Fall comes slowly—the temperature begins to drop ever so slightly, the days feel a bit shorter, and one leaf turning color becomes more leaves turning as the trees begin the process of a slow, beautiful death.

You don’t recognize it as death at first.  The return of routine after a long summer of play often feels like life.  (Especially, if you’ve spent the summer entertaining small people who are FINALLY returning to school!) Petunias and geraniums are exchanged for mums, and the late harvesting begins for summer gardens, bringing a few more tomatoes and squash and perhaps those pumpkins you’ve been watching for so long.  There are apples to be picked and warm cinnamon pies to be made.  It really can feel like life; however, the reality is that fall is a slow, beautiful death.

Growing up in the southwest I didn’t experience September bringing the start of slow, beautiful death.  September simply brought more days of 100 degree plus temperatures.   I long hoped to live someplace where the seasons would change.

The past couple of years I have entered into the fall with a full schedule.  Keeping up with my five kids, getting them back to school or settled in new cities, along with the travel my own work included left my days feeling jam packed.  While I noticed the obvious changes of the season, I missed the subtle nuances around me and within me.

In her book Walking on Water Madeleine L’Engel says:

When I am constantly running there is no time for being.  When there is no time for being there is no time for listening.  I will never understand the silent dying of the green pie-apple tree if I do not slow down and listen to what the Spirit is telling me…..and what all these deaths mean in light of the love of the Creator who brought them all into being; who brought me into being and you.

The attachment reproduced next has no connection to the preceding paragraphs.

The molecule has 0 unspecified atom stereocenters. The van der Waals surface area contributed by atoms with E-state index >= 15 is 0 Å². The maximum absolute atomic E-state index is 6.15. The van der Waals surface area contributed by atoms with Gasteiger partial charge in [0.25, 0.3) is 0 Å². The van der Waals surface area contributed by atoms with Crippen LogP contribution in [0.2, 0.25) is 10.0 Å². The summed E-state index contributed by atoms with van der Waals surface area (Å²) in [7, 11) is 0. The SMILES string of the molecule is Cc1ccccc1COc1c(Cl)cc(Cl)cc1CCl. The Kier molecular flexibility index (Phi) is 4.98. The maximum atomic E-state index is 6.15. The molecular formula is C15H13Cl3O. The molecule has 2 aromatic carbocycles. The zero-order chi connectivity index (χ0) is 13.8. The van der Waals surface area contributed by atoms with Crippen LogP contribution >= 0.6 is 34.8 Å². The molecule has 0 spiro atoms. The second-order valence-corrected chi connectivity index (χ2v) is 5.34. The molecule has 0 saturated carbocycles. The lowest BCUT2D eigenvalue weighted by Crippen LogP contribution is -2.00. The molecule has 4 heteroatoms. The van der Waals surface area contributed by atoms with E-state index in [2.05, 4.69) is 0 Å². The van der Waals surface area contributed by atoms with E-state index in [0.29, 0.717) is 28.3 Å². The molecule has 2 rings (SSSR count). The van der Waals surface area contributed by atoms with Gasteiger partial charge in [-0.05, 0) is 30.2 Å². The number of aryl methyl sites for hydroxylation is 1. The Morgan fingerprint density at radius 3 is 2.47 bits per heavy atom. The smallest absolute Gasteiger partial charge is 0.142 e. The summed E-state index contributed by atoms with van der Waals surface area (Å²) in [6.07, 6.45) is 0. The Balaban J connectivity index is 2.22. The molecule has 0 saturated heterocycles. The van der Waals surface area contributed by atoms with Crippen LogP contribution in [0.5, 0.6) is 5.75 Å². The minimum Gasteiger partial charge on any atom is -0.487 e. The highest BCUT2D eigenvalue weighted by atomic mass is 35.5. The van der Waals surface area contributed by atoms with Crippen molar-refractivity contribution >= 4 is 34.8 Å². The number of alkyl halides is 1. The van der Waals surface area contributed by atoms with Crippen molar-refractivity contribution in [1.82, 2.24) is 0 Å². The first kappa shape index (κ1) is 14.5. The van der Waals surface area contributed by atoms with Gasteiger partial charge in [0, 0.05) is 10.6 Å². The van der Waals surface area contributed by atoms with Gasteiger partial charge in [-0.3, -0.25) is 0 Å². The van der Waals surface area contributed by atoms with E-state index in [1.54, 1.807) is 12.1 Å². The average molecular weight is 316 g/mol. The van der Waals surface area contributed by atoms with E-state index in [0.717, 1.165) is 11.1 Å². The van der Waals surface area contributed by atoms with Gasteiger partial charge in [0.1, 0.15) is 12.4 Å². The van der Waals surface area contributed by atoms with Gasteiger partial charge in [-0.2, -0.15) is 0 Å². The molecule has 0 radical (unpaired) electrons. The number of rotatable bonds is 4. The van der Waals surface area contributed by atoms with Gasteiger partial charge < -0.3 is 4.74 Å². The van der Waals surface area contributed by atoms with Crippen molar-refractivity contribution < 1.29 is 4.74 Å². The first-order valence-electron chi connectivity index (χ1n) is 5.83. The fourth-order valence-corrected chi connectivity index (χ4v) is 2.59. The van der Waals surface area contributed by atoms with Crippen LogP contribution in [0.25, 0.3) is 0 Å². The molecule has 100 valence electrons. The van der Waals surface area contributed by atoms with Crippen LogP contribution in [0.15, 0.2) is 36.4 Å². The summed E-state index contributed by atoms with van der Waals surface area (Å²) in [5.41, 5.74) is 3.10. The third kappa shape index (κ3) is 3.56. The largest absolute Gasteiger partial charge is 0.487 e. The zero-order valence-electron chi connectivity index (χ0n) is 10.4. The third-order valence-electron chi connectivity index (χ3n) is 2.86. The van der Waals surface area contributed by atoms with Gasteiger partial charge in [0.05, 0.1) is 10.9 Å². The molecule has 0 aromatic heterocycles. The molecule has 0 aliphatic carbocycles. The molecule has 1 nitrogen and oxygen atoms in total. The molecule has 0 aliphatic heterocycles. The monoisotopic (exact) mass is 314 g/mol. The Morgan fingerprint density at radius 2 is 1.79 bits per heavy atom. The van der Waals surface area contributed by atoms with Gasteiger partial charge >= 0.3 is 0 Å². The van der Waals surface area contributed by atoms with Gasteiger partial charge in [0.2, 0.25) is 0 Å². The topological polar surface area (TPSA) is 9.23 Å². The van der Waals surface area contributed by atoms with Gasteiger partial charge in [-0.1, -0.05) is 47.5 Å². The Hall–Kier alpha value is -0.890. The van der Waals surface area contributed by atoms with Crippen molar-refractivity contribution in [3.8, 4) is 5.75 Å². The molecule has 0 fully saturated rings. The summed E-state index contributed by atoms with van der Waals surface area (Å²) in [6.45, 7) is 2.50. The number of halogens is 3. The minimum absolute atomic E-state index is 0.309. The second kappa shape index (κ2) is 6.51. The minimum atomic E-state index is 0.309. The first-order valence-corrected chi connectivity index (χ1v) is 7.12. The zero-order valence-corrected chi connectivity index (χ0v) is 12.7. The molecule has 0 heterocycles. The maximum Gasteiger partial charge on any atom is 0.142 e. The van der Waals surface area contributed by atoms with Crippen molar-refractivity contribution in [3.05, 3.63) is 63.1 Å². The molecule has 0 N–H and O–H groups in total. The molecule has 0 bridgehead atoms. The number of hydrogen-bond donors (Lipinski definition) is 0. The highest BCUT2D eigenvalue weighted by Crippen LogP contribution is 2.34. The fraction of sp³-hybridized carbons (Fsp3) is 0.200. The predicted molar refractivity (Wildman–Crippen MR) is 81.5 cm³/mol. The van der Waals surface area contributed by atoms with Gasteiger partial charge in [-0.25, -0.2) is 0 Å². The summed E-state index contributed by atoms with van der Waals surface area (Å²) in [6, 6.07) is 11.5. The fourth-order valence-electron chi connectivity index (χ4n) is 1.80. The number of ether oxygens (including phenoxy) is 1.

This year the realization of what my heart has missed since our family moved to Michigan a few years ago hit me inside Hobby Lobby (I know that may seem like an odd place for revelation, but the Spirit shows up in the strangest places!).  Walking past the brightly colored, bedazzled pumpkins and vibrant orange and yellow artificial leaves I realized I was having ideas and dreaming a bit about my home and the coming holidays, I realized that my heart was opened up in a space that had become tight when I was living with my schedule jam packed.

I’ve noticed a pattern amongst the women I read in the blogosphere and those with full schedules of work and ministry, myself included.  Words are being put to their lives like exhaustion, burned out, lost myself, living under too much pressure, not sure what I am doing or why I am doing it.

It happens slowly, adding just one more thing, taking one more speaking engagement or conference, an extra client or project, teaching Sunday school at church….it goes on and on.  Slowly you lose awareness of the world around you and of yourself, and you don’t even realize it is happening.  It was the dead of winter last year when I found myself holding the reality of how icy it felt in my soul and how distanced I was from the life I wanted to be living.  As spring came to Michigan it also came for my soul, gently thawing out what had become frozen.

This month I am entering the slow, beautiful death more alive to the nuances of my world.  The first twinges of yellow, orange and red on the trees, the quieter mornings because fewer crickets are in my yard, my little girls and their funny expressions, the absence of my children away at college.  I am feeling the loss of things I’ve said “no” to for now, the death of “what I thought would happen” in some places.  I am noticing and listening.  There is aching and sadness alongside beauty and gratitude.

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It is the beginning of the slow, beautiful death and I plan on being present in my life to notice, wonder and listen as it unfolds.


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Tracy Johnson is a lover of stories and a reluctant dreamer, living by faith that “Hope deferred makes the heart sick but when dreams come true there is a life and joy” (Pro. 13:12).  Married for 26 years, she is mother to five kids.  After nearly a half century of life, she’s feeling like she may know who she is.  Founder of Seized by Hope Ministries, she writes here.
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